On Black Mass And The Rest Of The Weekend’s New Film Releases.

Black Mass.
Director: Scott Cooper.
Writers: Mark Mallouk, Jez Butterworth.
Cast: Johnny Depp, Joel Edgerton, Benedict Cumberbatch, Kevin Bacon.
Playing At: Wide.
It's the moment I've been waiting on for a long time now — the moment Johnny Depp gave a shit again. For much of the late '90s, he was the most exciting actor onscreen, always investing himself in every quirky role. Then Disney backed up the money truck for him to keep playing Capt. Jack Sparrow and he spent too much time with the similarly off-the-rails Tim Burton. But now Depp is back, looking terrifying as notorious Boston gangster Whitey Bulger. Joel Edgerton plays his FBI handler, and that's just the tip of the iceberg when it comes to the cast, which also includes Corey Stoll (The Strain), Adam Scott (Parks and Recreation) and Jesse Plemons (Friday Night Lights).

Maze Runner: The Scorch Trials.
Director: Wes Ball.
Writer: T.S. Nowlin.
Cast: Dylan O'Brien, Kaya Scodelario, Thomas Brodie-Sangster, Aidan Gillen.
Playing At: Wide.
Get ready for level two. This quickie sequel to last year's Maze Runner features the cast roaming the desert after escaping the labyrinth of the first movie. The child acting will be hit-or-miss, but the adults (Giancarlo Esposito, Patricia Clarkson and Lili Taylor) will be on their A-games as usual. Of course all I can think of is this Saturday Night Live parody.

Captive.
Director: Jerry Jameson.
Writer: Brian Bird.
Cast: Kate Mara, Michael K. Williams, Mimi Rogers, David Oyelowo.
Playing At: Wide.
In this real life story, Kate Mara plays a recovering drug addict and single mother, who is taken hostage by a murder suspect (David Oyewelo). Throughout the harrowing ordeal, the two talk a lot about forgiveness and redemption. The movie's not 100 percent open about its Christian message, but its cast shows a lot more promise than other recent faith-based films.

Everest.
Director: Baltasar Kormakur.
Writers: William Nicholson, Simon Beaufoy.
Cast: Jason Clarke, Jake Gyllenhaal, Michael Kelly, Josh Brolin.
Playing At: Wide.
Icelandic director Baltasar Kormakur dramatizes the tragic 1996 Everest climb that Jon Krakauer captured so vividly in his book Into Thin Air. House of Cards' Michael Kelly plays Krakauer, while Jason Clarke and Jake Gyllenhaal play the two expedition leaders. There are some breathtaking 3-D shots and, like Black Mass, this cast is also stacked, featuring Keira Knightley, Robin Wright and John Hawkes. But there's a sense of redundancy and inevitability to the proceedings as well. (Spoiler alert: Lots of people die.) Read a more in-depth review from our Angela Jones here.

Some Kind of Hate.
Director: Adam Egypt Mortimer.
Writers: Adam Egypt Mortimer, Brian DeLeeuw.
Cast: Maestro Harrell, Grace Phipps, Brando Eaton, Spencer Breslin.
Playing At: Texas Theatre.
A camp for troubled teens gets a lot more troubled when the ghost of a bullied girl starts haunting the kids. There will be plenty of gore and sex, but not much nuance. But that's to be expected from a movie with as blunt a title as Some Kind of Hate.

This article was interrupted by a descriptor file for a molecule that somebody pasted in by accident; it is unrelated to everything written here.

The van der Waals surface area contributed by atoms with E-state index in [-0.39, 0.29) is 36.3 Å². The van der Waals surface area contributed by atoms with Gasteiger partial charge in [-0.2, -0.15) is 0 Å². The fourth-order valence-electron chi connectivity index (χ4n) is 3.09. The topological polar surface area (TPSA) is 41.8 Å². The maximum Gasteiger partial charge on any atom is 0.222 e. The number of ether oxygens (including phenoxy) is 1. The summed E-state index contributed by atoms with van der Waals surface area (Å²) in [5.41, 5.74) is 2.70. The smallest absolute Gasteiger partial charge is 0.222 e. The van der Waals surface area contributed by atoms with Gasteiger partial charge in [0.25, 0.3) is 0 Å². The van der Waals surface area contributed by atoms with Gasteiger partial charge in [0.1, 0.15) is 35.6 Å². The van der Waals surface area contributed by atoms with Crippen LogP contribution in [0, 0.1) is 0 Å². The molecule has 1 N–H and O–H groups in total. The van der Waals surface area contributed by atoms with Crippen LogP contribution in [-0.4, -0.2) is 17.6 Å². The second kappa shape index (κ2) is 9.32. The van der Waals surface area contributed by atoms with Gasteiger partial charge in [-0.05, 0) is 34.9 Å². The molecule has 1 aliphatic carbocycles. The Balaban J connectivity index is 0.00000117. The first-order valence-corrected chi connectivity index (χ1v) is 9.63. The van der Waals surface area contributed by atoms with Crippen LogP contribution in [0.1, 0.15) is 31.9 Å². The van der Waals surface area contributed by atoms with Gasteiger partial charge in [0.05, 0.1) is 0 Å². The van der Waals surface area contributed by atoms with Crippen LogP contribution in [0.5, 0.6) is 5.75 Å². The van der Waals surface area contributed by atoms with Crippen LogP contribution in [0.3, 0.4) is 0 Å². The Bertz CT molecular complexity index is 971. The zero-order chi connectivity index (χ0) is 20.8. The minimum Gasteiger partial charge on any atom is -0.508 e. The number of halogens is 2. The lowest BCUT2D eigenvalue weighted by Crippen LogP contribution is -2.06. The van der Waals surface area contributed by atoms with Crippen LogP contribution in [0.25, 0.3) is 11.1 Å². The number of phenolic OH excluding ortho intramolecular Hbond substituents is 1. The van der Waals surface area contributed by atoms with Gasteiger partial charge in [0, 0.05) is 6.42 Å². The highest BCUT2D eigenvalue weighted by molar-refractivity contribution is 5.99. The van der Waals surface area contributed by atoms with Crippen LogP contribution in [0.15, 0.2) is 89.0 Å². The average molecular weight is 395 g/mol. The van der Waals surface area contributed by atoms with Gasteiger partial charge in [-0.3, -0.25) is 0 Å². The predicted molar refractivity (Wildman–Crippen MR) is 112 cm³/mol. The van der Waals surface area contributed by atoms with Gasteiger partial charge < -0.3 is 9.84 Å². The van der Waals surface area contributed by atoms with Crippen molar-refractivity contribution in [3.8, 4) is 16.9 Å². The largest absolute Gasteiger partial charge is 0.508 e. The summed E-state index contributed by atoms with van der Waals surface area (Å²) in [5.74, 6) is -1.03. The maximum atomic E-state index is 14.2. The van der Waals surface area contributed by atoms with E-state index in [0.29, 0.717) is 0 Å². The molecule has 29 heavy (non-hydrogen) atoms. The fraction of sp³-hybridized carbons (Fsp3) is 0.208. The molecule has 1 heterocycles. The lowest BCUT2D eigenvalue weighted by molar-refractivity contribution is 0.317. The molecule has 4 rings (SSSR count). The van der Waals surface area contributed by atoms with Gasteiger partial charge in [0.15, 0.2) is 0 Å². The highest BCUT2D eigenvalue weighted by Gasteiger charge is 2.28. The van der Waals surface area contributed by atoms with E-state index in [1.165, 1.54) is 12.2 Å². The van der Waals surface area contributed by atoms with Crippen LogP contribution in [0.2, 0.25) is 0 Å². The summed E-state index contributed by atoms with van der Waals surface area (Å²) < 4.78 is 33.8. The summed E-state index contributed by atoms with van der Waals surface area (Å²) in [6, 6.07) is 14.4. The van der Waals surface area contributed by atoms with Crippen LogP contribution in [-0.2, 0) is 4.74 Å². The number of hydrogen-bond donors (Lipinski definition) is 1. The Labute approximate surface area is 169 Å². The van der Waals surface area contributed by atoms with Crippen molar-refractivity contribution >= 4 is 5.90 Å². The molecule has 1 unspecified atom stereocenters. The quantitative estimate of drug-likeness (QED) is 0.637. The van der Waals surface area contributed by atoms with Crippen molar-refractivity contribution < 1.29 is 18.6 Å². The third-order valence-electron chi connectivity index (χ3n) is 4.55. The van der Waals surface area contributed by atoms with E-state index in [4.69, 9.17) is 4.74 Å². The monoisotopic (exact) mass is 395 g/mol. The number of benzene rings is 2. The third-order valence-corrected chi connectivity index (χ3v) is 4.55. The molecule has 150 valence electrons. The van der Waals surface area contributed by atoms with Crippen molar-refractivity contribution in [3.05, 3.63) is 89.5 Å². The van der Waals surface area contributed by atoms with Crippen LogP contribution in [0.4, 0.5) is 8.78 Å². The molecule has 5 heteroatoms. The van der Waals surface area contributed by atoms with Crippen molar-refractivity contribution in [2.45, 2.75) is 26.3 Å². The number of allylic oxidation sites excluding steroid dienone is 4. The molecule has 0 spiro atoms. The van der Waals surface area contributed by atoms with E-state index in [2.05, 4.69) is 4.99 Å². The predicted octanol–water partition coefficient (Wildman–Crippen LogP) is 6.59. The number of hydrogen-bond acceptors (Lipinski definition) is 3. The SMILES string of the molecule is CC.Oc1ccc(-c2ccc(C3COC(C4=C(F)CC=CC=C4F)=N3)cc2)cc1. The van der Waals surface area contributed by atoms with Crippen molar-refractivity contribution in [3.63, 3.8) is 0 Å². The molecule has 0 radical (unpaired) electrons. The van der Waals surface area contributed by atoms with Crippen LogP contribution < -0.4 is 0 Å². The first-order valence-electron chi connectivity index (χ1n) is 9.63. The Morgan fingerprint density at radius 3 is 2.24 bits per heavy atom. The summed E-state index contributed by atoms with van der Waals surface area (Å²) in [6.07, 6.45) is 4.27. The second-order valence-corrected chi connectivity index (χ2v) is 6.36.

Queen of Earth.
Director: Alex Ross Perry.
Writer: Alex Ross Perry.
Cast: Elisabeth Moss, Katherine Waterston, Patrick Fugit, Keith Poulson.
Playing At: Texas Theatre.
Get ready to squirm in the theater. Elisabeth Moss (Mad Men) plays Catherine, who experiences a total mental breakdown during a weekend getaway with her best friend Virginia (Katherine Waterston). Alex Ross Perry was previously known for his droll comedies, but this turn for the psychological thriller stretches his talent.

Paul Taylor: Creative Domain.
Director: Kate Geis.
Playing At: Texas Theatre.
Ballet fans know Paul Taylor, the prolific but guarded choreographer. This doc takes a look at his astounding creative process.

Cooties.
Directors: Jonathan Milott, Cary Murnion.
Writers: Leigh Whannell, Ian Brennan.
Cast: Elijah Wood, Rainn Wilson, Alison Pill, Leigh Whannell.
Playing At: Alamo Drafthouse, Studio Movie Grill Northwest Highway
Yes, it's juvenile. But this horror-comedy brings both laughs and scares. Sure, it's got a few too many characters, and writer Leigh Whannel saves all the best lines for himself, but there's a sense of unabashed fun that will be in short supply in this fall's ultra-serious movies. Read a more in-depth review of this one from our Javier Fuentes here.

Pawn Sacrifice.
Director: Edward Zwick.
Writer: Steven Knight.
Cast: Tobey Maguire, Lily Rabe, Liev Schreiber, Peter Sarsgaard.
Playing At: Angelika Dallas, Cinemark West Plano.
Tobey Maguire plays American chess prodigy Bobby Fischer, this time as a paranoid man. Live Schreiber plays equally talented but slightly more grounded Russian champion Boris Spassky. The two go head-to-head in Iceland at the height of the Cold War while Fischer's mind slowly unravels. Expect quietly great work from Schreiber while Maguire overacts.

Rosenwald.
Director: Aviva Kempner.
Playing At: Angelika Dallas.
This doc takes a look at philanthropist and former Sears president Julius Rosenwald, who donated much of his fortune to build schools for African-American students in the early 1900s.

Repertory Pick of the Week.

Barbarella: Queen of the Galaxy.
Director: Roger Vadim.
Writer: Terry Southern, Roger Vadim.
Cast: Jane Fonda, John Phillip Law, Anita Pallenberg, Milo O'Shea.
Playing At: Texas Theatre.
Showing: Friday, September 18.
Objectively, Barbarella is not a good movie. But like a lot of cult movies, it's got style to spare and there's a great deal of fun to be had. Jane Fonda is legendarily sexy in the title role. The Texas Theatre aims to make the screening even more out of this world with a costume contest and dance party afterward.

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